A recent proposal to create a council that would oversee insurance nationally would affect health insurers, but mostly in the areas of long-term care and disability, according to one expert. The concept, broached recently by Michael Oxley, a Repub-lican congressman from Ohio, would force states to adopt uniform standards and permit the marketplace to determine insurance prices, rather than state regulators.
"The issue of uniformity is very important," says Karen Ignagni, president of America's Health Insurance Plans, the big trade association. "But the bill is really directed at life and at property and casualty insurance."
Although details haven't been formulated yet, the Oxley proposal is supposedly being designed to eliminate overlapping and duplicative state requirements and procedures. Many insurers that sell financial products — and face competition from banks and mutual funds — support the effort if it would speed approval of new products.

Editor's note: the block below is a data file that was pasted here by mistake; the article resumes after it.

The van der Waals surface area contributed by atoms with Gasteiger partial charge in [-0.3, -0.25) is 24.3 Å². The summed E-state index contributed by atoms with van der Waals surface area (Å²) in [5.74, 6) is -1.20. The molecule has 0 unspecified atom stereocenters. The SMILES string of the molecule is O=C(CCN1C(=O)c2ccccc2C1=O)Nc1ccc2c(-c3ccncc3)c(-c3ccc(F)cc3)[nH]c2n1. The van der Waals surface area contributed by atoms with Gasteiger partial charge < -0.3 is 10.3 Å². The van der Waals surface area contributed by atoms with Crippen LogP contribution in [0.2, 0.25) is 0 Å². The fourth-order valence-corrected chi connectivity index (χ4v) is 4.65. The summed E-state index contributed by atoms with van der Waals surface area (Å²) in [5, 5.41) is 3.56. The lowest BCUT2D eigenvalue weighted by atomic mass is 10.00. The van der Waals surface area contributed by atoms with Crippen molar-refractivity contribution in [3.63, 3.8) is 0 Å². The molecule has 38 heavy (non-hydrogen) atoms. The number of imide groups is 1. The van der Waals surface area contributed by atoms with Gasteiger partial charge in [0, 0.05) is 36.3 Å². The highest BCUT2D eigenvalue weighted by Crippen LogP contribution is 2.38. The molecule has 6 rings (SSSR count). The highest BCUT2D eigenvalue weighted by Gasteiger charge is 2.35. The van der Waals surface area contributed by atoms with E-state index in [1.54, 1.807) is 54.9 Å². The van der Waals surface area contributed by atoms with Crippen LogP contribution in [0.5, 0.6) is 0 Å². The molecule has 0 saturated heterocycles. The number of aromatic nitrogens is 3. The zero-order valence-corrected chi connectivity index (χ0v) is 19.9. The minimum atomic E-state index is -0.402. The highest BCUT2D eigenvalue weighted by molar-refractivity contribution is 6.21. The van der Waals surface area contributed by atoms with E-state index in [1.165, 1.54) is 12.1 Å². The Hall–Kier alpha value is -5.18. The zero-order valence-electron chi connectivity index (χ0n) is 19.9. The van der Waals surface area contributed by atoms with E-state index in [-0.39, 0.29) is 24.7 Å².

Already, though, the president of the National Association of State Insurance Commissioners is balking.
Ernst Csiszar, who is also the South Carolina insurance director, calls the Oxley proposal a skeletal piece of legislation and argues that oversight should remain with the states. He adds that health insurance shouldn't be absorbed too quickly.
"Our health insurance system is in enough of a mess right now," he says. "As far as his proposal is concerned, health care insurance is barely a blip. The only place you'll see any impact would be with respect to long-term care products."
For now, Ignagni says, it would be premature to assume too much, given the complexities of the proposal. Further talks are needed with both congressional committees and state insurance commissioners.